Full-time Bradley race driver Buzz Calkins also turned 212-mph laps during the test in the No. 12 Bradley Food Marts/Sav-O-Mat Dallara/Oldsmobile/Firestone during the test. The team canceled the second day of the planned two-day test because of the progress made on the first day.
Fastest often not the winner: Turning the fastest lap in an Indy Racing Northern Light Series event doesn't necessarily mean that driver will win the race, too.
A check of the last 19 Indy Racing Northern Light Series races over the past two seasons reveals that the driver who recorded the fastest single lap of the race also took the checkered flag at the finish only five times. This has happened on four occasions this season but only once last year.
Buddy Lazier, 1996 Indianapolis 500 champion, is the master of going fast for a single lap and going fastest for the entire race. In 2000, he was fastest at Indy with a top speed of 218.494 mph on Lap 198 as he tried unsuccessfully to catch winner Juan Montoya. He finished second. But then at Kentucky he won after clocking a 218.438 mph speed on Lap 154.
This season, Lazier had a lap of 154.896 mph en route to victory at Richmond, Va., and was fastest in a winning effort at Nashville, Tenn., with a lap of 199.160.
Laziers' grandmother dies: Services for Maxine Lazier, grandmother of Indy Racing Northern Light Series drivers Buddy and Jaques Lazier, took place Aug. 16, in Excelsior, Minn. She was the mother of the Lazier brothers' father, Bob, who drove in the 1981 Indianapolis 500.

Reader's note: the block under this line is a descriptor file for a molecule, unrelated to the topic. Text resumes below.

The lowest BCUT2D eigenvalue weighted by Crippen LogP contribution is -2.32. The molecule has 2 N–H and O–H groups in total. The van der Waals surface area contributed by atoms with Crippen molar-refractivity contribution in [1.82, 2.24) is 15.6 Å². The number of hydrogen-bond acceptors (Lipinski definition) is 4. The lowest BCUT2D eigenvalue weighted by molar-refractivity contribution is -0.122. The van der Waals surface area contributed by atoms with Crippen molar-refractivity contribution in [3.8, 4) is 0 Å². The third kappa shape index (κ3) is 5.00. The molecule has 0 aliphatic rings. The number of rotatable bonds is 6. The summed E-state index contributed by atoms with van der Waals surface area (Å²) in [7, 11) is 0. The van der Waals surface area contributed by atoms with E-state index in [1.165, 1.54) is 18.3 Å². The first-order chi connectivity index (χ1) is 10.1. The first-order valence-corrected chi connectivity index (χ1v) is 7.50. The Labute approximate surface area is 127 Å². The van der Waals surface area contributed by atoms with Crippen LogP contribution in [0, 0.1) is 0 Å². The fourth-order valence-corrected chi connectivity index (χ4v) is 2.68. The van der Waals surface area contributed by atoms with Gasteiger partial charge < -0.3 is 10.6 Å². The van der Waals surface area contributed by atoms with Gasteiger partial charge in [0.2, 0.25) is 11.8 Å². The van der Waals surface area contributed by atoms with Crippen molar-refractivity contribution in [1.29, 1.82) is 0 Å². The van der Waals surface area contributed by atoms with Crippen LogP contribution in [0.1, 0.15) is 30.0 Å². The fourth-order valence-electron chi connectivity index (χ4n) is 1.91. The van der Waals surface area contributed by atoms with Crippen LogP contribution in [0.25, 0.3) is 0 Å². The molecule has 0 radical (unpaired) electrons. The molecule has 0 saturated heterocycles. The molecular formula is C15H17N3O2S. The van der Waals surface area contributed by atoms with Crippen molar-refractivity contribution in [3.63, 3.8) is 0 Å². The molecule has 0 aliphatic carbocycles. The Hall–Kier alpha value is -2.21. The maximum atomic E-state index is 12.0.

Mrs. Lazier, who was 95, died Aug. 12, shortly after Buddy Lazier won the Belterra Casino Indy 300 at Kentucky Speedway. He dedicated the race victory to her.
"She was a wonderful lady," Buddy Lazier said. "Last time she drove was a month ago. She loves racing and kept my dad in line. That's pretty impressive."
When Buddy Lazier drove from last to first last year at Phoenix International Raceway, Maxine Lazier, then 93, celebrated in Victory Circle with her grandson.
Cody meets President Bush: Cody Unser, daughter of Indy Racing standout Al Unser Jr., met President George W. Bush on Aug. 15 at Albuquerque, N.M., as part of her work with the Cody's First Step Foundation.
Cody, 14, has suffered since early 1999 from transverse myelitis, a mysterious spinal-cord inflammation. She is paralyzed and in a wheelchair.
Cody was the guest of U.S. Senator Pete Domenici of New Mexico. She chatted with the President and had her picture taken with him.
Hot laps: The Buzz Calkins Fan Club celebrates its one-year anniversary this month. The club supporting 1996 Indy Racing co-champion Calkins has members in more than 17 states and continues to grow. The Michigan-based club can be found at www.BuzzCalkinsFanClub.com or by linking from www.BuzzCalkins.com ... Indy Racing Northern Light Series points leader Sam Hornish Jr. is the honorary chairman of the Loop for Life charity motorcycle ride around Interstate 465 in Indianapolis on Aug. 18. Hornish will lead nearly 2,000 riders on the 55-mile ride that benefits the Special Olympics of Indiana. For information, visit www.loopforlife.org.